The accompanying drawings also provide fragmentary views of an optical fiber 6, the core of which has a flat face 7.
The surface area of the region 5 must be smaller than the area of the flat entrance face of the fiber in order to ensure that the light emission produced by the layer 3 in that region which is located beneath the region 5 essentially penetrates into the core of the fiber. Under these conditions, operation in the emission mode is conducive to good transmission. In regard to reception conditions, it is desirable to ensure that the surface area of the region 5 is of the same order of magnitude as the entrance face of the fiber.
The operation of the transistor thus formed takes place as follows:
If the pn junction of the npn transistor is biased in the forward direction (FIG. 3) by applying between the leads 12 and 13 a direct-current voltage produced by a generator 30, there is thus observed an emission of photons, the origin of which is localized in that portion of the layer 3 which is nearest the region 5. The lead 11 (emitter connection) is allowed to dangle and its potential remains "floating". In fact, only the p+ n heterojunction between layers 3 and 2 performs the active function in the operating condition of an electroluminescent diode. A particular feature of this structure lies in localization of the hole current derived from the region 5 in that portion of the layer 3 which is located between said region and the layer 2. This in turn produces localization of the photons produced when the holes encounter the electrons derived from the layer 2. The electroluminescence phenomenon itself can be attributed to the relative narrowness of the forbidden band of the material of the layer 3.
There is shown in FIG. 4 a method of connection which is different from that of FIG. 3 and corresponds to the case of operation as a phototransistor. A direct-current voltage source 401 has its negative pole connected to the emitter 11 and its positive pole connected to the base 12 through a resistor R. A direct-current voltage source 402 has its negative pole connected to the positive pole of the source 401 and the positive pole of said source is connected to the collector 13 through a receiver RL. The photons absorbed in the layer 3 give rise to pairs of electrons and of holes which generate the primary current. This current is amplified by transistor effect, thus giving rise to a collector current which flows through the receiver RL and this latter performs the function of a photon current detector.
FIG. 2 illustrates an alternative form of the embodiment shown in FIG. 1, the same reference numerals being employed to designate the same elements. The semi-conducting structure of this variant differs from the proceding embodiment in the presence of a complementary layer 20 and in a different thickness of the layer 3 which is of much smaller value (0.2 to 0.5 micron).
The layer 20 is a photon-absorption layer in which the forbidden band is purposely narrower than that of the layer 3. To this end, the following composition has been chosen for the layer 20:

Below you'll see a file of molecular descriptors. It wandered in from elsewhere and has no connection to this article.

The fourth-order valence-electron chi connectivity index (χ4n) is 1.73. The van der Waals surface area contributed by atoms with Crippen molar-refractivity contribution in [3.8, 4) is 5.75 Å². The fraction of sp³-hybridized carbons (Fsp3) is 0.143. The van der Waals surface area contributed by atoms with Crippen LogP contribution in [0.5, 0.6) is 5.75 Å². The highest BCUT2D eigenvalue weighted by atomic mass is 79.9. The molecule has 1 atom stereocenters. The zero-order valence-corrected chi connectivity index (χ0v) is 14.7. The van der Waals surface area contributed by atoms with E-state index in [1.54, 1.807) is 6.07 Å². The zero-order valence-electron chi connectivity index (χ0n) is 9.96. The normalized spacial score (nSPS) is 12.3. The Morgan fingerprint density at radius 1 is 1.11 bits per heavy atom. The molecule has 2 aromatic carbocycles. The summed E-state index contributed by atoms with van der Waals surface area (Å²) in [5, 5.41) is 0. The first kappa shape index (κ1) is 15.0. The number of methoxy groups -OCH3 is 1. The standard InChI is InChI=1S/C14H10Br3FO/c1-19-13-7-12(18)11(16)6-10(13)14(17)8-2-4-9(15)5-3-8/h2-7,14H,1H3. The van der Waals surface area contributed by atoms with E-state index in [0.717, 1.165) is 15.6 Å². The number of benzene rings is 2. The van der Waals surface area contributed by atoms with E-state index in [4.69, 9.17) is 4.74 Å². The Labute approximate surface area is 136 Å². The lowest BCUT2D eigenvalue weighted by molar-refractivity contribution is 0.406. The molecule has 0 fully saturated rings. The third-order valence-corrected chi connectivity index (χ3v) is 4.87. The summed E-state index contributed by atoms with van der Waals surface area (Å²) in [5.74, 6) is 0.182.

Gax' In1-x' Asy' P1-y' (n- doped)
with, for example:
and, more generally, x' and y' comply with the same relations as x and y while having respectively higher values than the corresponding parameters of the layer 3.
The dopant has an n- atom concentration of 1015 to 1016 cm-3.
The layer 2 has the same composition and doping as in the structure of FIG. 1 but is of appreciably smaller thickness, namely within the range of 0.1 to 0.3 micron.
The remainder of the device is the same in both embodiments. The operation is similar and the utilization circuits are identical. The only difference lies in the separation of the photon emission and detection layers in the second embodiment.
In the case of utilization of materials of the ternary type (Ga, Al, As), the compositions would be as follows:
(1) In the embodiment of FIG. 1:
Substrate 1: GaAs
Layer 2: Ga1-x Alx As with 0.2≦x≦0.4
Layer 3: similar formula with 0≦x≦0.1
Layer 4: same composition as layer 2 and same conductivity type.
(2) In the embodiment of FIG. 2:
Substrate 1: GaAs
Layer 20: GaAs
Layer 2: Ga1-x Alx As with 0.2≦x≦0.4
Layer 3: similar formula with 0.02≦x≦0.1 and preferably: x=0.05
Layer 4: same composition as layer 2.
The invention applies to transistors of the reverse-biased type, namely pnp transistors instead of the npn type of the foregoing description provided that the polarities of the voltages applied to the devices are changed.
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|U.S. Classification||257/80, 257/E31.096, 257/466, 257/462, 257/198, 385/88, 257/E31.069, 257/187, 257/E33.047|
|International Classification||H01L31/12, H01L31/11, H01L33/00|
|Cooperative Classification||H01L31/125, H01L33/0016, H01L31/1105|
|European Classification||H01L31/11B, H01L33/00D2C, H01L31/12B|
|Aug 22, 1984||AS||Assignment|
Owner name: THOMSON- CSF, 173, BOULEVARD HAUSSMANN- 75008- PAR
Free format text: ASSIGNMENT OF ASSIGNORS INTEREST.;ASSIGNORS:POULAIN, PIERRE;DE CREMOUX, BAUDOUIN;HIRTZ, PIERRE;REEL/FRAME:004291/0389
Effective date: 19810930
|Jun 28, 1988||REMI||Maintenance fee reminder mailed|
|Nov 27, 1988||REIN||Reinstatement after maintenance fee payment confirmed|
|Feb 14, 1989||FP||Expired due to failure to pay maintenance fee|
Effective date: 19881127
|Jul 2, 1992||REMI||Maintenance fee reminder mailed|
|Nov 29, 1992||LAPS||Lapse for failure to pay maintenance fees|
|Feb 9, 1993||FP||Expired due to failure to pay maintenance fee|
Effective date: 19921129